Aside from not having a positive ID for this critter, I have another dilemma.  I am not fond of this wasp, and am leery every time I see one flying around.  I have been stung by them on numerous occasions (although not at all so far this year).  The pain at the time of the sting is sharp and pronounced, and feels like a harsh pinch more than anything (just up until this year I was convinced it was a bite I was receiving, not a sting).  The pain subsides rather quickly, but it leaves a tiny welt, and the whole experience is one that is not easily forgotten.  Leave it to Nature to put me on the investigative trail of something because it has caused me injury.  Is it her sly way of luring me closer, encouraging me to get a better look so that I may, in some way, become more accepting of this creature?

Another view. Look at the colors on that armor-like plating! Such beauty commands respect, don't you think?

When I managed to trap this specimen, I felt bad because I injured it in the process of capturing it, and its death was probably slow and painful.  After it had... "expired"... I took the requisite photos.  The act of holding the wasp in my hand, and of studying the photos up close, certainly pushed me to have a greater respect for this creature, despite the differences we have had in the past.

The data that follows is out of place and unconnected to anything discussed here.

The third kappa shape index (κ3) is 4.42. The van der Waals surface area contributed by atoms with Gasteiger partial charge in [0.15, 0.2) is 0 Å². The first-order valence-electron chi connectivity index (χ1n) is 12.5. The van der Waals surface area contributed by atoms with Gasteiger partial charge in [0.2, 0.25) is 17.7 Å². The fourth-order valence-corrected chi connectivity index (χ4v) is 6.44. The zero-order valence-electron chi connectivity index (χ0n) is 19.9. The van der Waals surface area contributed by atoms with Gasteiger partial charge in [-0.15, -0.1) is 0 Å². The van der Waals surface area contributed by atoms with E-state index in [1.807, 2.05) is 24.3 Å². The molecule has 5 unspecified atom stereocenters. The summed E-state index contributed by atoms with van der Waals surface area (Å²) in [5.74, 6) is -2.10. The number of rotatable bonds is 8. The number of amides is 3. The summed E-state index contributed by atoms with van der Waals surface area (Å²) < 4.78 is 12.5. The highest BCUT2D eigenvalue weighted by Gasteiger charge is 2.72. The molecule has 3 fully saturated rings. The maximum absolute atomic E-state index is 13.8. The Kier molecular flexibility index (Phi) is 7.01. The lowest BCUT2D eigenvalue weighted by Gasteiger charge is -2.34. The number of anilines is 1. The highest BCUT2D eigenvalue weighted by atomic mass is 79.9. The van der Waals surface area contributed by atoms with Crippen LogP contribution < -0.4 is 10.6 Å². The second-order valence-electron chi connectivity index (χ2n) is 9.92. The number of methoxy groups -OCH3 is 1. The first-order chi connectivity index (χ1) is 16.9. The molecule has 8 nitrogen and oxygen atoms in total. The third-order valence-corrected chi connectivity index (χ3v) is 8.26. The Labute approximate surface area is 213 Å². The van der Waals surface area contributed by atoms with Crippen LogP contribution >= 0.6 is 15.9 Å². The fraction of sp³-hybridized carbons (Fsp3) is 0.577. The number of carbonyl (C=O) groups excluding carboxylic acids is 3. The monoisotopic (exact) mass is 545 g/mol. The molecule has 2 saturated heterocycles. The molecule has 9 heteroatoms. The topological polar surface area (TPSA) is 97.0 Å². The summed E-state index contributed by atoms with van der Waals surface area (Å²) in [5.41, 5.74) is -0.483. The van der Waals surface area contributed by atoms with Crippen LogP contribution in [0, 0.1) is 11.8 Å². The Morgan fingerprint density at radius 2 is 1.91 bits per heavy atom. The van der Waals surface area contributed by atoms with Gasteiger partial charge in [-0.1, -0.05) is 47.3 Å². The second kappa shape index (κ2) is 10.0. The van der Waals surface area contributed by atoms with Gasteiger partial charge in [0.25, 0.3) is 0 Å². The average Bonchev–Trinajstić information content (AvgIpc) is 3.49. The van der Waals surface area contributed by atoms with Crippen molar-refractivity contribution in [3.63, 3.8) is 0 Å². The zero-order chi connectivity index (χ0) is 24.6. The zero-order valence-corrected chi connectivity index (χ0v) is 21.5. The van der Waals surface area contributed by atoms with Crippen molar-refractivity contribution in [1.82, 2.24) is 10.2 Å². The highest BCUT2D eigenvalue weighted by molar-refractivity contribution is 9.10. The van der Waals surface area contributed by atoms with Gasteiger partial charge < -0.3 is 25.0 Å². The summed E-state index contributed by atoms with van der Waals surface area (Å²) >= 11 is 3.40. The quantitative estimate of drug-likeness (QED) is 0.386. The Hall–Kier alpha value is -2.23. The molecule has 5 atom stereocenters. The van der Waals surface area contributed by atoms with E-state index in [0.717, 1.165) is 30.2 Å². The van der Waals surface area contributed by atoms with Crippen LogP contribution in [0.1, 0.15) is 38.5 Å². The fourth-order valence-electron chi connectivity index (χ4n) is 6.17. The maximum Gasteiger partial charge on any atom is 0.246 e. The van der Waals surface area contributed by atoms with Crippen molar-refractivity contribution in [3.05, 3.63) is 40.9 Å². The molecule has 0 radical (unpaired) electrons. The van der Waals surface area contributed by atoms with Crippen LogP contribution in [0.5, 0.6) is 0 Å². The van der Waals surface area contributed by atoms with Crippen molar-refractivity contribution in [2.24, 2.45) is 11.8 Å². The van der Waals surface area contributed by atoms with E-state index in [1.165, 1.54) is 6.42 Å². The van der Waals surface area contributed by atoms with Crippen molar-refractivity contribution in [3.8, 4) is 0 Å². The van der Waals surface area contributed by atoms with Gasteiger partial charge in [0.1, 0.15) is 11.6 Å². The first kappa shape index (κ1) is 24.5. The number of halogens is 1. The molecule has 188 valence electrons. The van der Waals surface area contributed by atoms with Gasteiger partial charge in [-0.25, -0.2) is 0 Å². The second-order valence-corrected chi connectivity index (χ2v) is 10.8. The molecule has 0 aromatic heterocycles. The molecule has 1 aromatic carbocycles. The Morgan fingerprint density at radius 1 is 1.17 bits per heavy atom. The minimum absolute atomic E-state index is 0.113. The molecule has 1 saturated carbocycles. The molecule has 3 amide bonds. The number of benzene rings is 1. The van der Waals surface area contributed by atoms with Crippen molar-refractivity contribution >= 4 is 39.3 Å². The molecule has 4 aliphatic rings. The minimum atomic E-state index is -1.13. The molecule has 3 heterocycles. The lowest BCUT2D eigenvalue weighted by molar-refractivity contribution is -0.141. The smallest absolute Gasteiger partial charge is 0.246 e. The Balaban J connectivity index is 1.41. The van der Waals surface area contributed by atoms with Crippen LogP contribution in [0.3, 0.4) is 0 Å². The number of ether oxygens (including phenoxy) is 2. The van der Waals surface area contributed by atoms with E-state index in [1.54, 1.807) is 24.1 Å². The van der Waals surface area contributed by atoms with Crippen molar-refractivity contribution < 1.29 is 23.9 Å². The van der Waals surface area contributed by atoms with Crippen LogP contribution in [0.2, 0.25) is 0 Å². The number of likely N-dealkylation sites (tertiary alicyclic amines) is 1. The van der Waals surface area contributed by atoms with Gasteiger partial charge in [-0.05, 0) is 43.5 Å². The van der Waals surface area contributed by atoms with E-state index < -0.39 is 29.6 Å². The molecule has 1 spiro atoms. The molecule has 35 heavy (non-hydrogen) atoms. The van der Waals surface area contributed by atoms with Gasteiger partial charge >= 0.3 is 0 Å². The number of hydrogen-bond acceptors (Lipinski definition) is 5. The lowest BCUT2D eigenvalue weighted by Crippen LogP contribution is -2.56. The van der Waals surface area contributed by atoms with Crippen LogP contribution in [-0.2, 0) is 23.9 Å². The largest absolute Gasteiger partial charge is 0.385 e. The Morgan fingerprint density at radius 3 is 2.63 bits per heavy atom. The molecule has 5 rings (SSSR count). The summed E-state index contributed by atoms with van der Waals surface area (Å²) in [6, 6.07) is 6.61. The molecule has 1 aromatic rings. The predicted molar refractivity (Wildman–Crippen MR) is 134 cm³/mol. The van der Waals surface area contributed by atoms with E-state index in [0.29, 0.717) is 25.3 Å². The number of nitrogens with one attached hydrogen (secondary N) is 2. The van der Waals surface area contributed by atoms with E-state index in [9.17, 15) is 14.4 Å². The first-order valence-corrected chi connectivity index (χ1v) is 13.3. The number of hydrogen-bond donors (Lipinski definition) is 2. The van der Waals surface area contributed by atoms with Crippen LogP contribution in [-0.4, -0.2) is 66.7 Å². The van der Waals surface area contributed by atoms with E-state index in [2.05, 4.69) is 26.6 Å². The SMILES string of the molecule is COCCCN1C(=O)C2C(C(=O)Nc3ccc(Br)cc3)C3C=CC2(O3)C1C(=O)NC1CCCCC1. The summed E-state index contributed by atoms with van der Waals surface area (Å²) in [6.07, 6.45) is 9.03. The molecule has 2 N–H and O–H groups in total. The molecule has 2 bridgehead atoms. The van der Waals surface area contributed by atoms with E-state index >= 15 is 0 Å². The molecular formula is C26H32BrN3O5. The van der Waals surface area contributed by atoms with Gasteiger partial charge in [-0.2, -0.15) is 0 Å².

My relationship with insects has changed over the last few years as I have started to REALLY look at them.  For example, spiders (for the most part, unless they are big and hairy and resemble a Wolf spider) have free reign in our house.  I even found myself in a position one day to be holding a live captive of the mystery wasp, basically grasping it by the antennae, and watching the stinger protrude and retract.  Does this mean I won't kill the next one I see?  No.  However, I am finding that, more and more, my curiosity is starting to take over when normally I would feel fear of some animal that would usually be viewed as intimidating, such as a wasp or a snake (no, I'm not handling snakes... yet!).

Even the antennae are a delicate work of art

Rest in peace, unknown one. May my quest for getting to know you help me to make my peace with you.

If anyone out there can confirm or correct my ID of this wasp, it would be much appreciated.